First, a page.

About the Empathy Map template
What is an Empathy Map?
This design thinking tool helps the team explore the persona, pains and gains of a particular customer in order to improve service or product value to them. By capturing perspectives and building empathy, this helps with key judgement calls as to how a product benefits the customer.
By giving the the team an easy and digestible way to give the team a window into the mind of the customer and to build empathy with their experience, desires and needs. This way, the solution is designed with the customer in mind.
What are the Benefits of Using an Empathy Map?
Overall empathy mapping gives your team a greater understanding through a collaborative process to build a “picture of the user” through gathering data, ideas and information that can lead to better product design and interaction. It can summarize qualitative and quantitative research and acts as a single source of truth when developing strategies that are designed to bring value to them.
- Puts the team in the shoes and mindset of the customer.
- Helps team understand the user experience (UX) in order to see how they interact with you.
- Helps build a narrative based on what the customers experiences and feels.
- A simple visual framework that highlights customer needs.
- A great communication piece for everyone for validation and sharing ideas.
- Bang for the buck
- Buyer Persona
- Feature Planning
- Features Audit
- Lean Coffee
- Impact Effort Matrix
- Value proposition canvas
- Business Model Canvas
Tips for using an Empathy Map
- Always have 1 empathy map per customer.
- You can always rotate groups between each customer, allowing them to add, or thumbs up ideas that are already there.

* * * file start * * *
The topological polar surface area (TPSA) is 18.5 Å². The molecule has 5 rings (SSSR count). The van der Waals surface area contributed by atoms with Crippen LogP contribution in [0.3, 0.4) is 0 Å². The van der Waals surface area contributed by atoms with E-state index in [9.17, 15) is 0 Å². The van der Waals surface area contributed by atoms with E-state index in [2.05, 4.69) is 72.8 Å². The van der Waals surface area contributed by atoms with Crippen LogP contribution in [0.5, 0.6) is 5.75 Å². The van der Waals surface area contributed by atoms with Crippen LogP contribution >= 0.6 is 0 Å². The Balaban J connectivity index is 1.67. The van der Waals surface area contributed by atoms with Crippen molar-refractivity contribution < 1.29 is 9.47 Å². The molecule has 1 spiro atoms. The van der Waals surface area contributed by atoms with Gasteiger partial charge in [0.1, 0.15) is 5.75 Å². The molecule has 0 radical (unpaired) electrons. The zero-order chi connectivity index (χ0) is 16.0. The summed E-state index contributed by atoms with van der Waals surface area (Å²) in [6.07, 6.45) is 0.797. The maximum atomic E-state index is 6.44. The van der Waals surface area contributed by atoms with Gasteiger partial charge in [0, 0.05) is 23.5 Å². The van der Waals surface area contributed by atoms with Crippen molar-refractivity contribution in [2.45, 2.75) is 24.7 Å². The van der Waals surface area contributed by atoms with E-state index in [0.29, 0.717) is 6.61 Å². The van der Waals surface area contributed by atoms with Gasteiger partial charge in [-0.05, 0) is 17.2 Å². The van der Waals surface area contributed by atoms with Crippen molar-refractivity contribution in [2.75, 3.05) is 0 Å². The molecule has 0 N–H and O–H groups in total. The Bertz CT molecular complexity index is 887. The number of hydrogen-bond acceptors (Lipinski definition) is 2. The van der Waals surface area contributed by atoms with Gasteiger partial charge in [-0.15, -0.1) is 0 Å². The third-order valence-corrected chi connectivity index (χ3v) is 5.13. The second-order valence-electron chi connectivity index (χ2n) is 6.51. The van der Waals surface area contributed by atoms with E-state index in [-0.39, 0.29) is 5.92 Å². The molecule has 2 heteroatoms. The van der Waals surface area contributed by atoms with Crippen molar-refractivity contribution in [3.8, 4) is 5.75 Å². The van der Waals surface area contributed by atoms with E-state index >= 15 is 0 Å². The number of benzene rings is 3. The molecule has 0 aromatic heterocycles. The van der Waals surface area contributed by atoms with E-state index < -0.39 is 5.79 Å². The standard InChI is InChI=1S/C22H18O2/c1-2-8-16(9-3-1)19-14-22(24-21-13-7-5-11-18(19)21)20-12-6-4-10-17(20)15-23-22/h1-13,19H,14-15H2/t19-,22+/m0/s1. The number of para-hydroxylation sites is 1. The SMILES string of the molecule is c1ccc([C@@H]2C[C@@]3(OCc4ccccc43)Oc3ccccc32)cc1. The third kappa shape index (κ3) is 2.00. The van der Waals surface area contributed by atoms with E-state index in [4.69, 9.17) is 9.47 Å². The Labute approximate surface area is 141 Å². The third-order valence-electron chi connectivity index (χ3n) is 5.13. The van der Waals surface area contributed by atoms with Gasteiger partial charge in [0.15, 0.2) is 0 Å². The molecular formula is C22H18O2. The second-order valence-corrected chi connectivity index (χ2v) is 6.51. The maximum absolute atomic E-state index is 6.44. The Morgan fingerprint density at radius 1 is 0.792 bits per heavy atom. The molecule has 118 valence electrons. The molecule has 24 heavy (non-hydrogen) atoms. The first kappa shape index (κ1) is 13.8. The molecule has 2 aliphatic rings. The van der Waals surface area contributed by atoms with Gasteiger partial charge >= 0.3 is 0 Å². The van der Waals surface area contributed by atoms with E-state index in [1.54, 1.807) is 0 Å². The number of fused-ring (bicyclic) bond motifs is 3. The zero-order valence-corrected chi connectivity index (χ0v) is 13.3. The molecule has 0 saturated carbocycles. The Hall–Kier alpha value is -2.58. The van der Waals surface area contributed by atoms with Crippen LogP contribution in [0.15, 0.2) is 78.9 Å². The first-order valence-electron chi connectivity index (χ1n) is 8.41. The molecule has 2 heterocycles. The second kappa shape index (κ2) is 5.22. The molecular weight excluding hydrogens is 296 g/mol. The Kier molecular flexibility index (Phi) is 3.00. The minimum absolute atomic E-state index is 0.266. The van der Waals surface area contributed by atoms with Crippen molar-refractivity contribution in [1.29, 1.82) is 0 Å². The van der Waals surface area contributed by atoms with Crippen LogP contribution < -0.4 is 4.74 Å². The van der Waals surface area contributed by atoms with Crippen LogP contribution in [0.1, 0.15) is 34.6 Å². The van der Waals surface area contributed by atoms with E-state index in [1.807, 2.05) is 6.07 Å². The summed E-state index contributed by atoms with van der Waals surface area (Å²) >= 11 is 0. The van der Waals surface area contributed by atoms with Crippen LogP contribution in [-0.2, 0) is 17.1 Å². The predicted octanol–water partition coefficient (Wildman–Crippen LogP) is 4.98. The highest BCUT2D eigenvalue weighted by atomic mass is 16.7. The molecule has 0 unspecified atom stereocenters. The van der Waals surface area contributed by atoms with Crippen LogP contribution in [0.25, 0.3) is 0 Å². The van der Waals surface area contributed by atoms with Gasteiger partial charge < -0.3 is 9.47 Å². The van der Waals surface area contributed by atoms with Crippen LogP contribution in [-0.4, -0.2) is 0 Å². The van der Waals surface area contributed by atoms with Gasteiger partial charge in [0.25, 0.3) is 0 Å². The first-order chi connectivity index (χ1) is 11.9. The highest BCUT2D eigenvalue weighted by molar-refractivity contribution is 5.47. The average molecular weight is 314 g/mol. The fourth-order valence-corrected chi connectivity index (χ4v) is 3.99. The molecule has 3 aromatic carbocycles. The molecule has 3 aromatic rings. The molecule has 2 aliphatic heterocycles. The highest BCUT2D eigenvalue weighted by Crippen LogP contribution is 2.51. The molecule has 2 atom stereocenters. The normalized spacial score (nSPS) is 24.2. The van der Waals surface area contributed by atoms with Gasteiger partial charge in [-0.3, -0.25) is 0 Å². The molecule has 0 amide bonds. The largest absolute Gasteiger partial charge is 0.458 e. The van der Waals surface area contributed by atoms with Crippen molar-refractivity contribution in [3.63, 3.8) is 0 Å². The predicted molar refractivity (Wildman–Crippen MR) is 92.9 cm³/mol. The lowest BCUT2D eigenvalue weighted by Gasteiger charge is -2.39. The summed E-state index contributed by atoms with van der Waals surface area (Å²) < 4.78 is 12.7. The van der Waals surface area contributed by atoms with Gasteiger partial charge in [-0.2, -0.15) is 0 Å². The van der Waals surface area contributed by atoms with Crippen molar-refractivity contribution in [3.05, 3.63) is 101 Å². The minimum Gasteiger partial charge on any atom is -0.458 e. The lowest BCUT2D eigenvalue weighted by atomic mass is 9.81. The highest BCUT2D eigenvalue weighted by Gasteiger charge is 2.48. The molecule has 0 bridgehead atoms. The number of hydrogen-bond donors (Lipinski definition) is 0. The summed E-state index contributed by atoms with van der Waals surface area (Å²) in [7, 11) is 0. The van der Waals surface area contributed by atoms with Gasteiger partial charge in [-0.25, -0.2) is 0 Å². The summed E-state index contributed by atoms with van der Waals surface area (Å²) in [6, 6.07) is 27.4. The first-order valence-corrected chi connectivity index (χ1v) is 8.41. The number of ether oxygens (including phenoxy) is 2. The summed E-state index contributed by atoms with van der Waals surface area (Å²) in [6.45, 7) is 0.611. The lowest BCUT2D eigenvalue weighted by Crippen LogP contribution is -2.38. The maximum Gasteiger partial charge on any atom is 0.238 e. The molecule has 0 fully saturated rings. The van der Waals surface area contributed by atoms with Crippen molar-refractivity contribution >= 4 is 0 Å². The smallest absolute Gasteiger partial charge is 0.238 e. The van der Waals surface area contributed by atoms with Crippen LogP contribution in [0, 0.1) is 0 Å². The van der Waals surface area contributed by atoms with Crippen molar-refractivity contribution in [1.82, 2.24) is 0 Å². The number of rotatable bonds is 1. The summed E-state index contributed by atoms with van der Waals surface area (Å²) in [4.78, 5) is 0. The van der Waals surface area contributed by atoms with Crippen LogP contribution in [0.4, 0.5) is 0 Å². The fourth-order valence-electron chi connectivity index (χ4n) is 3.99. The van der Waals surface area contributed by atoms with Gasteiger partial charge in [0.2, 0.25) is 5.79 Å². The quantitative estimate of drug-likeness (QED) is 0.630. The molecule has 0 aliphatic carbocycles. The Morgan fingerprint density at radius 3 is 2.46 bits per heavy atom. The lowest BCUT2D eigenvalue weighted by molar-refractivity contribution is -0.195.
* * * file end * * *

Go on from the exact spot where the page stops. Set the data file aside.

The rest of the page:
- Use comments to capture questions about a statement.
- Using an opening statement that you have heard about from a customer can help with kick-starting the brainstorming process.
- Use a blend of actual data and perception statements to get a holistic view.
- Story telling to explain the environment and context of the end user can help set the mood and improve data collection.
Who Should do Empathy Mapping?
- UX professionals and teams
- Marketing teams
- Product design teams
- Development teams
How to Use your Empathy Map Canvas
When creating an empathy map, you should do one per person or customer type. If you are selling fresh produce, then the chef in in a fine dining restaurant with multiple service lines would be different to a produce manager of a chain. The empathy map should be labelled with a very clear definition of who the customer is. Sometimes even name and designations can help.
Kick- start the process with a statement that you hear from the customer and add this to your empathy map. This statement may have been from a user interview, email, social media or even direct feedback.
Then as a team work through the facilitated process, highlighting and indicating which responses resonate the most to help build an overall visualisation of the customer.
How to Use the Empathy Map to Run Better Meetings
Start brainstorming through each of the different hats.
Review the responses for common themes that can be grouped.
Have people voted on the topics that they would like to discuss the most.
Share the results and facilitate the discussion towards a decision.
During the brainstorming process, the goal is to add or consolidate data around the focussed customer in the empathy map. Having a statement that they customer has heard, a fact or some data around the customer can help to initiate the process.
Facilitate the ideation process by either having general conversations that are captured in real time by everyone, or providing some thinking time to allow everyone to add their own thoughts onto the empathy map canvas, before it is shared back to the group.
Each element of the canvas should be populated. A good way to test the quality of the canvas is to switch maps with another group, allowing them to add, question or comment on the ideas from their peer created maps.
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